Found that shot of Denali I was able to get while at Wonder Lake. Obviously the pic does it no justice.

The size of it is enormous; and its hard to see how big it really is in a pic. You can feel how big it is when you are that close, as if it has its own gravitational field.

Denali IS the biggest mountain in the world when you consider elevation gain;

Denali rises 20,000 feet from the 3,000 foot tundra
whereas Everest rises to 27,000 from the 17,000 foot Tibetan plateau.
Same as everything in the Andes.
Denali has the biggest deviation.

This was a special picture bc based on the mountain being cloud shrouded constantly
and a constant wind causing the lake to ripple
it's almost impossible to see the mountain and its reflection in the lake.
I've heard about 3 times a year that pictures is there to take.
I was so stoked on it.
 
OP
MFB

MFB

Wise Sage
Joined
Nov 15, 2012
Messages
731
Age
39
Location
CO
Here's another really amazing experience I had w Denali, and one of the coolest things I have ever done, as I rarely have money to do this type of thing.

I was chillin at that coffee spot in Glitter Gulch just outside the Denali NP entrance.
I meet this dood who is up from the lower 48 for the summer working as a shuttle driver for a glacier landing tour.

He's looking for some weed, I tell him I'm not selling, but am happy to hook him up with a gram or so until he gets good. He's really appreciative and tells me that bc it's still early in the season a lot of the tours his company does are not fully booked; he could get me on one of the planes for free. Alaska is really nice like that, more nice people doing nice things.

I'm all over it, as it's something I wanted to do but knew I was priced out of bc it was $500.
This was the result.
Always share your weed, kiddos. Good things come of it.


There are shots of Denali's peak all thought it, but I think the best one comes at 1:50.
We got to buzz around the peak for ten minutes. I felt really small up there.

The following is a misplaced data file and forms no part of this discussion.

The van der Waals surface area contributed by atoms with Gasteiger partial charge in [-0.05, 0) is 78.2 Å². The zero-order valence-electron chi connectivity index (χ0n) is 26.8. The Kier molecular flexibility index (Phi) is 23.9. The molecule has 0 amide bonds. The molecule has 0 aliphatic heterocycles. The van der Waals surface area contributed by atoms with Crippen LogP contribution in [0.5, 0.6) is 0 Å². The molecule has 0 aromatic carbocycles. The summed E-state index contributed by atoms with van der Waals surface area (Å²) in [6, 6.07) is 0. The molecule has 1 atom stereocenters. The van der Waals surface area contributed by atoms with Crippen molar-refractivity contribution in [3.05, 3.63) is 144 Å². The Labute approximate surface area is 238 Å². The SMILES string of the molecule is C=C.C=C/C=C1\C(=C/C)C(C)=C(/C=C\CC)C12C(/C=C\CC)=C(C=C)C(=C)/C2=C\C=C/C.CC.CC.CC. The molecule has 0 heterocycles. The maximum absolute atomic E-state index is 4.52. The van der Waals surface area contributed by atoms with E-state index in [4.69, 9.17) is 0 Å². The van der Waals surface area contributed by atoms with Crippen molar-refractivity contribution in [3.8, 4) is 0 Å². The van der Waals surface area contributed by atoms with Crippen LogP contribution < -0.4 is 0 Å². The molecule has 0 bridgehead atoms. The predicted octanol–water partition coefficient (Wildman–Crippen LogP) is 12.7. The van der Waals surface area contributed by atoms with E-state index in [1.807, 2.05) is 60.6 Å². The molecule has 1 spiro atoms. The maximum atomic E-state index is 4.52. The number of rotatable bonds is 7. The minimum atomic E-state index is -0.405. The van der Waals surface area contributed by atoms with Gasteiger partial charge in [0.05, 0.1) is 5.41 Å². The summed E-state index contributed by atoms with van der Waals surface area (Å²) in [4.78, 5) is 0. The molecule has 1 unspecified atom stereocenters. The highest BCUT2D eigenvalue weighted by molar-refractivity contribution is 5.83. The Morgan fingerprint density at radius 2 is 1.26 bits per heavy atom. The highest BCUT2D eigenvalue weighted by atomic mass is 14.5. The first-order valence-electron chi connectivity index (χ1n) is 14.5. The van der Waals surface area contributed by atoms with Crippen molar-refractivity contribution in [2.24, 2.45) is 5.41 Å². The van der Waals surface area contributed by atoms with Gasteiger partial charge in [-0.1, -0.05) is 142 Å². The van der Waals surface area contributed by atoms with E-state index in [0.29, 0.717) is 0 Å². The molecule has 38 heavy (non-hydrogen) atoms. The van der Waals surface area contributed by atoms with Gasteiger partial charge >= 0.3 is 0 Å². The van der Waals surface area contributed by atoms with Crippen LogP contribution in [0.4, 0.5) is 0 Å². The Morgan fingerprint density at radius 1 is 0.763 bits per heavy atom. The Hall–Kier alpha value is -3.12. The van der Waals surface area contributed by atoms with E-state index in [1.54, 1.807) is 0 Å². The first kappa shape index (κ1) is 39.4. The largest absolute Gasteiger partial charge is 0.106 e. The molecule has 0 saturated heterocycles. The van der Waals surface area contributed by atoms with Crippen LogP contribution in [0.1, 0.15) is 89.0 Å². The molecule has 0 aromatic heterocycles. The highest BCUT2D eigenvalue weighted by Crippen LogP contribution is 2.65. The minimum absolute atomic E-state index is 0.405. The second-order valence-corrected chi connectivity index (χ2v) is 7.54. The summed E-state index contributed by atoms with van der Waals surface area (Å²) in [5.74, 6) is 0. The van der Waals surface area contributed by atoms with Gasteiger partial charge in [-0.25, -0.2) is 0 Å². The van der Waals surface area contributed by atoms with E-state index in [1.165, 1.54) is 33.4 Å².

The weather and visibility were amazing and even the pilot mentioned how lucky we were to have such a beautiful day

--I know one of you boners is going to criticize the music choice.
To that I say;
YOU ARE MISSING THE POINT MAN!
 
Last edited:

Users Who Are Viewing This Thread (Users: 0, Guests: 1)

About us

  • Squat the Planet is the world's largest social network for misfit travelers. Join our community of do-it-yourself nomads and learn how to explore the world by any means necessary.

    More Info

Support StP!

Donations go towards paying our monthly server fees, adding new features to the website, and occasionally putting a burrito in Matt's mouth.

Total amount
$20.00
Goal
$100.00

Monthly Goals

  1. Paying the Bills
    $20.00 of $50.00
    The first $50 in donations go towards paying our monthly server fees and adding new features to the website. Once this goal is reached, we'll see about feeding Matt that burrito.
  2. Buy Matt a Beer
    $20.00 of $75.00
    Now that we have the bills paid for this month, let's give Matt a hearty thank you by buying him a drink for all the hard work he's done for StP. Hopefully his will help keep him from going insane after a long day of squishing website bugs.
  3. Feed Matt a Burrito
    $20.00 of $100.00
    Now that the bills are paid and Matt has a beer in his hand, how about showing him your love by rewarding all his hard work with a big fat burrito to put in his mouth. This will keep him alive while programming new features for the website.
  4. Finance the Shopping Cart
    $20.00 of $200.00
    Now that the bills are paid and Matt is fed, perhaps it's time to start planning for those twilight years under the bridge... if only he had that golden shopping cart all the oogles are bragging about these days.